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Virus-killing robot could save lives in hospitals

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Virus-killing robot could save lives in hospitals

The remote-control Smart UVC robot emits an ultraviolet light powerful enough to destroy the fatal Ebola virus in rooms and on equipment.

Ten years ago, Jeff Deal stuck pie plates on the wall in his brother’s garage, swiped them with infectious staph bacteria, then turned on an ultraviolet light robot the two had invented. Its rays cleaned the plates sterile.

Now, after a real-world trial last year in Ebola-stricken Liberia, the irradiating robot — as science-fiction as that might sound — has been shown to have the potential to save hundreds of thousands of lives in hospitals each year.

The True-D device just produced astounding results in a Duke University study involving more than 600,000 patients in rooms that had been conventionally cleaned after a patient who had highly infectious diseases. Instances of new patients picking up the virus declined by more than 30 percent when a cleaned room also was treated with ultraviolet rays.

The machine, it turned out, wiped out the bacteria in the nooks and crannies of equipment that washing didn’t reach.

“This is the first well-controlled study that shows these techniques can make a meaningful difference in patient outcomes,” Deverick J. Anderson, Duke Medicine infectious disease specialist, said in as news release.

“We knew the results would be positive, but holy moly,” said Deal, 61, of West Ashley. “The potential for saving lives is staggering.”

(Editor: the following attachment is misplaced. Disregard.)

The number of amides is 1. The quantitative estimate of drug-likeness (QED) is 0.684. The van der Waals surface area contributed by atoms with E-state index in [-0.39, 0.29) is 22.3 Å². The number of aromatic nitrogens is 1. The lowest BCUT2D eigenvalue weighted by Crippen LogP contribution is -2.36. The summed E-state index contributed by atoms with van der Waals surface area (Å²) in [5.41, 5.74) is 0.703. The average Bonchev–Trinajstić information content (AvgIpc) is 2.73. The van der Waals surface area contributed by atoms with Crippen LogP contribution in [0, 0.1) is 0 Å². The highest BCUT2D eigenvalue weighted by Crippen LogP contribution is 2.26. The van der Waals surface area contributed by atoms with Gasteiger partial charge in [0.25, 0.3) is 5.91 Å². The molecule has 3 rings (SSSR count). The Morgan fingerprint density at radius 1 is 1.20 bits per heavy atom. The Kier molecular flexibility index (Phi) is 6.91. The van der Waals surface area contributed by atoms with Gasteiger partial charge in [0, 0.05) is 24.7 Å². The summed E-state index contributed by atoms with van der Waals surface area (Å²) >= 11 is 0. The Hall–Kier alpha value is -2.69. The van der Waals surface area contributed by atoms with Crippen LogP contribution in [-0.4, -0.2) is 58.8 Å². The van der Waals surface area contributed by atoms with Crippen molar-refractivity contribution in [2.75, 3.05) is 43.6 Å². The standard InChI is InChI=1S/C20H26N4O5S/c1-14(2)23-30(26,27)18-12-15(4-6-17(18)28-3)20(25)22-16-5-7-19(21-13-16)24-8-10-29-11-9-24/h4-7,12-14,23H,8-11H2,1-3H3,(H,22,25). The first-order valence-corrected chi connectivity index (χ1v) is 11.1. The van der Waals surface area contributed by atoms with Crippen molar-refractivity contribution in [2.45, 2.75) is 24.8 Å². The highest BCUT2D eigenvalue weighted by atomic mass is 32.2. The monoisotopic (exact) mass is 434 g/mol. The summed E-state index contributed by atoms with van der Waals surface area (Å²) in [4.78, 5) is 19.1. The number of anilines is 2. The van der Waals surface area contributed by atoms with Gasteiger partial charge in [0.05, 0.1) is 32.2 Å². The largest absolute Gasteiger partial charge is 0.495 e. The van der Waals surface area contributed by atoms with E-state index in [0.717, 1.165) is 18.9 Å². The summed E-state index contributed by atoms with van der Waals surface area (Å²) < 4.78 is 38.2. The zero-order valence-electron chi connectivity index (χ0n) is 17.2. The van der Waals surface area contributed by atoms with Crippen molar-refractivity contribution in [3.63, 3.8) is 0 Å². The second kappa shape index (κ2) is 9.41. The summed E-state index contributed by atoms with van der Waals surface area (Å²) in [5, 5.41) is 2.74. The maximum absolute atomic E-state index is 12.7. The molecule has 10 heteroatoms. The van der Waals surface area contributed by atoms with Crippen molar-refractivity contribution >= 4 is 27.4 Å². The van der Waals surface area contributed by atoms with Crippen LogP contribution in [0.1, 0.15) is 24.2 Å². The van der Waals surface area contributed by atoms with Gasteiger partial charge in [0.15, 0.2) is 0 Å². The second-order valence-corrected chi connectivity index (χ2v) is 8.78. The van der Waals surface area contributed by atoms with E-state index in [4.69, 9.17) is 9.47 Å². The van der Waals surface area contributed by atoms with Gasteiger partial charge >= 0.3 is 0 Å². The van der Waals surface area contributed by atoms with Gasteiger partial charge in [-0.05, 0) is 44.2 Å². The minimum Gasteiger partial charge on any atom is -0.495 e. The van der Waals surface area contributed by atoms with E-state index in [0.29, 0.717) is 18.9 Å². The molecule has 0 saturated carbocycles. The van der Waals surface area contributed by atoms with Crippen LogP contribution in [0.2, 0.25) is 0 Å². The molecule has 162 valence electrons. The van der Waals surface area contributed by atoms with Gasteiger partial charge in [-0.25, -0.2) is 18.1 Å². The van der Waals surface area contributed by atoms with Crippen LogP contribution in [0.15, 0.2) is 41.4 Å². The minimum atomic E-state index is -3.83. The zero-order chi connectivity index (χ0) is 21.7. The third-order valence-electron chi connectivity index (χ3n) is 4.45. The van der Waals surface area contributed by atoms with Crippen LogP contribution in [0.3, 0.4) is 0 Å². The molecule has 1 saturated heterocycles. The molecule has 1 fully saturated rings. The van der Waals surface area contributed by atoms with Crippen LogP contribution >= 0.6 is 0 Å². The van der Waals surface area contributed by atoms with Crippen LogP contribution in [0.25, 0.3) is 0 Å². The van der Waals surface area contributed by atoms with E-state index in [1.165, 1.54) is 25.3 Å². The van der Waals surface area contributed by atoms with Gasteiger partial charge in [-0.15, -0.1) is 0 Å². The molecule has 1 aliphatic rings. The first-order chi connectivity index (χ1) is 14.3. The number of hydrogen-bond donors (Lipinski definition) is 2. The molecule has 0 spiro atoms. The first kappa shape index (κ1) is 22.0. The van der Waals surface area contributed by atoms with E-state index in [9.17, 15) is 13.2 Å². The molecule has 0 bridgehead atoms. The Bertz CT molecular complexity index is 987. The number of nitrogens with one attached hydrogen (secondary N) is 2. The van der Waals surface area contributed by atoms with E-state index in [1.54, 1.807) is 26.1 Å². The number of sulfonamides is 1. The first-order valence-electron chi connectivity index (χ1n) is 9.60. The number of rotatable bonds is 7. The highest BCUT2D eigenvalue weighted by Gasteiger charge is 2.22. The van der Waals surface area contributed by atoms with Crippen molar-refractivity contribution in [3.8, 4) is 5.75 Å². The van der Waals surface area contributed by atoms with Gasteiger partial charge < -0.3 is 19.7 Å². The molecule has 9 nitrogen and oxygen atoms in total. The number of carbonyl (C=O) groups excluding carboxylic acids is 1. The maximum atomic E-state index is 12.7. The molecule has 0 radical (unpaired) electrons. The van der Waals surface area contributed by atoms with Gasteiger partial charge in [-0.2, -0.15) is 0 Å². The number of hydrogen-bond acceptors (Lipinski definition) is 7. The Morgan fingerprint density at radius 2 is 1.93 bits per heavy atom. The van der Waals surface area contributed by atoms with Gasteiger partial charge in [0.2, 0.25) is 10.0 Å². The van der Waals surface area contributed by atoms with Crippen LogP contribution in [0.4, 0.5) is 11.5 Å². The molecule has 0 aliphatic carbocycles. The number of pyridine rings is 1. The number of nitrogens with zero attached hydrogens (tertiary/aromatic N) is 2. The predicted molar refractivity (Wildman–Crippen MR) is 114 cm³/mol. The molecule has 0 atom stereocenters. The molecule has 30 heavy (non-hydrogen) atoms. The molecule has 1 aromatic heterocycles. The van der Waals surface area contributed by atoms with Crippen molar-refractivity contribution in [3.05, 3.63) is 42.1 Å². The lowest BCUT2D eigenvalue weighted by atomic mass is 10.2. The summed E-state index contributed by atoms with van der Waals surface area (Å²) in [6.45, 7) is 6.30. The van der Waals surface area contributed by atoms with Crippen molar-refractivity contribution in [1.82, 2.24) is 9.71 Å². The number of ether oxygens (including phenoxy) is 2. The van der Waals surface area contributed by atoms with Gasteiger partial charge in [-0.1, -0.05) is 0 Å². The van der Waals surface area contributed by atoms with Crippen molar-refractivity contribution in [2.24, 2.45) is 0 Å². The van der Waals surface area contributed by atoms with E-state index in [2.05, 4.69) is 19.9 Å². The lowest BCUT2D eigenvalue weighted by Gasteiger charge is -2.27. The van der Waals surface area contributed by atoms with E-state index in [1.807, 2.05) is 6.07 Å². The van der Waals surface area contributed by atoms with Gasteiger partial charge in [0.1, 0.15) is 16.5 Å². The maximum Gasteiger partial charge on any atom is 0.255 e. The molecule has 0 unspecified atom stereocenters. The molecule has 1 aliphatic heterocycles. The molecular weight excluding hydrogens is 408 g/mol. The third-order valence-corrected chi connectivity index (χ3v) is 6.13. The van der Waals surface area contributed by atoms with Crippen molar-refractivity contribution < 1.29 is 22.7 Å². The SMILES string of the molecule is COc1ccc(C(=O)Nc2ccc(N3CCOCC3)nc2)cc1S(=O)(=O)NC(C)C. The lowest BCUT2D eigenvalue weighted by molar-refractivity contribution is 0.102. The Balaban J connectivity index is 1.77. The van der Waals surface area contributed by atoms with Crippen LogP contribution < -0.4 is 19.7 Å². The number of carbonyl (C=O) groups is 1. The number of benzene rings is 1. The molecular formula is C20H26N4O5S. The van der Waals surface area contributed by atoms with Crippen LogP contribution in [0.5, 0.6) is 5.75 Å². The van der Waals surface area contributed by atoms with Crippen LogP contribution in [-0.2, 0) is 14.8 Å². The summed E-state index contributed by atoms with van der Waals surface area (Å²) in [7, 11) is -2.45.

Deal explains it in terms of Centers for Disease Control and Prevention statistics. One in every 25 patients contracts an infection in hospitals in the United States — some 722,000 per year — and one in every 10 of them dies from it. Using the machine could mean hundreds of thousands of illnesses and tens of thousands of deaths prevented, as well as billions of dollars saved, he said.

Deal already knew how valuable the little robot could be. In 2014, he trained Ebola clinic workers in Liberia on how to use it for two weeks as the hemorrhagic fever killed hundreds of people around him. Tru-D SmartUVC, the Memphis, Tenn., company now holding a patent for the device, donated two of the $100,000-plus machines.

Going to work each day meant laboriously donning the heavy hazmat suit then fighting off the heat, breathing under the mask to do the job. Deal is a tall, quiet man with a pastoral demeanor and a measured voice. He fought emotions to keep that demeanor intact as he described the horrors of the disease.

He knew the robot would work. Earlier tests with the U.S. Army had shown the rays could kill the Ebola virus. In tests at Roper St. Francis, Deal would check a room for infectious germs, find them, run the machine, then return to find the room clean.

But the missing piece, as he put it, was demonstrating just how much difference the machine made. That’s what Duke did.

The robot looks like a cross between a “Star Wars” droid and a fluorescent light. It can only be used on equipment and facilities because the ray it emits is strong enough to destroy human DNA. It also talks. It tells people to leave the room when it’s ready to work. It shuts itself down automatically if a door is opened. It also shuts itself down when the decontamination is complete and notifies the operator.

It’s now used in more than 300 hospitals around the world, including Roper St. Francis and the Ralph H. Johnson VA Medical Center in Charleston.

Deal and his co-inventors are now working on a device that kills bed bugs using ozone that degrades to become simple oxygen in the air. The three also have patented and are developing a device with technology similar to the True-D to sterilize endoscopes.

And on his own, Deal has patented and is developing a tattoo ink that can be removed with magnets — when he’s not writing the sequel to an unexpectedly successful novel centered in his hometown of Toccoa, Ga.

“It’s been known for a long time that UV light has the ability to destroy bacteria, just by turning on the light,” said Steven Shapiro, Roper St. Francis medical affairs vice president. “Jeff realized its use in the area of high-risk, highly infectious diseases. Think about a bed with rails, and how many nooks and crannies are there. That’s a lot of places for bacteria to ‘hang out’ that are difficult to clean.”